For the smuggler Han Solo, George Lucas wanted a new face for the role and so initially rejected young carpenter Harrison Ford, whom had worked with Lucas before on ‘American Graffiti’. It was only when Ford read lines for the auditions that his delivery actually won him the part, beating off competition from Sylvester Stallone, Christopher Walken, Jack Nicholson, Steve Martin and Billy Dee Williams to name but a few.
To counter his cast of unknown faces, Gary Kurtz made it clear that George needed some established actors to give the film credibility. For that, veteran actors Peter Cushing and Alec Guinness were cast as Governor Tarkin and Obi-Wan Kenobi respectively to add depth and a gravitas to their roles and importance to the story.
Theatre and radio actor Anthony Daniels was cast as protocol droid C-3PO who would act with his voice and body alone behind a full costume. Kenny Baker, standing at just 3ft 8 was cast as astromech droid R2-D2 to help control and operate the droid from inside. Rounding out the aliens and droids was Peter Mayhew as Chewbacca, a 7ft gentle Wookiee with fierce loyalty to the heroes of the piece.
The physically imposing bit-part actor David Prowse was cast as Sith Lord Darth Vader, our villain clad in black. Due to his West Country accent, his physical stance was all that was needed. Orson Welles was wanted to voice Vader, but due to him being too well known, George cast American actor James Earl Jones for his deep and menacing voice as Vader, recorded in post-production to help create a villain full of mystery and danger.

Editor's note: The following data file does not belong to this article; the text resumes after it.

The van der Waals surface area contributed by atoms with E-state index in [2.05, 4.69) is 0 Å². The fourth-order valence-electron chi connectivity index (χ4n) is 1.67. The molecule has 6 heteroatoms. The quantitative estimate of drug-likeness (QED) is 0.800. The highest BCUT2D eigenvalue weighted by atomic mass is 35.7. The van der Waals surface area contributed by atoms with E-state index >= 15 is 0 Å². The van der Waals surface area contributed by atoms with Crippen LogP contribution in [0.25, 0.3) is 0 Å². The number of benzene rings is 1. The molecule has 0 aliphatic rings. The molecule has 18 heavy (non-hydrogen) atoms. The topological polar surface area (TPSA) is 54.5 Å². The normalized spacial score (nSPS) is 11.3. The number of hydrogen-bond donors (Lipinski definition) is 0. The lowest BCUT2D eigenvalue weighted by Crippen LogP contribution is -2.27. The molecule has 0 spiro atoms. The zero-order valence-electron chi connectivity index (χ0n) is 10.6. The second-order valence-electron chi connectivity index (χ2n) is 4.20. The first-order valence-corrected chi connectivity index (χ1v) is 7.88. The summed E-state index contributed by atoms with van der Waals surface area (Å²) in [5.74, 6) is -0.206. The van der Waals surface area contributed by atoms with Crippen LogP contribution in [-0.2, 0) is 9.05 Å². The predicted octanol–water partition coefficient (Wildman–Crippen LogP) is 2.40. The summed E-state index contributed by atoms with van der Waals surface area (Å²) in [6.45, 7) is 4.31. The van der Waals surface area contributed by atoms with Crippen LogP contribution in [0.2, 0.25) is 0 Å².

With many more British and American talent filling out the rest of the cast of good guys and bad guys, ranging from farmers to pilots to aliens and soldiers, the shoot commenced in March 1976.
It initially became more surreal as it went on. Cast and crew injected their passion and professionalism into the shoot for a film that seemed to be nothing but a “children’s film”. The harsh climate of Tunisia hampered external shots and proved difficult for Anthony Daniels and Kenny Baker to work in, confined to their robotic suits, let alone the armoured clad Stormtroopers on set. The sets on Elstree were difficult to fit out and light correctly with their dark and brooding black and gray colours. Furthermore, director George was a very quiet and introverted man on set. Focused, serious and adamant to battle on to get his dream to the big screen, he was difficult to work with at times and many of the cast tried to crack his serious shell.
Even the actors, having as much fun as possible, found it one big joke. Harrison Ford lauded the script – “you can type this shit George but you sure can’t say it” – and production design – “there’s a princess with weird buns in her hair”. Kenny Baker felt the film was going to be a flop. Alec Guinness at times felt the film was mindless and had no real direction.
George was diagnosed wish exhaustion and hypertension by the end of shooting. Post-production was also a tough time in getting the visual effects right, working to a tight deadline that pushed a Christmas 1976 release back to summer 1977. Convincing studio execs and peers to have faith in the film was also tricky. It was a tough film from start to finish, and the budget expanded by $3m to a total of $11m taking in re-shoots and added effects. Composer John Williams recorded the soundtrack in March 1977 with the London Symphony Orchestra to help tell the story with music, not just words.
With little faith and marketing from Fox, only 40 theatres ordered the final cut of the film.
On Wednesday May 25th 1977, George Lucas’s dream of a small scale sci-fi space saga was finally released to low expectations.
It was called ‘Star Wars’.
40 years to that day, the rest, as they say, is history…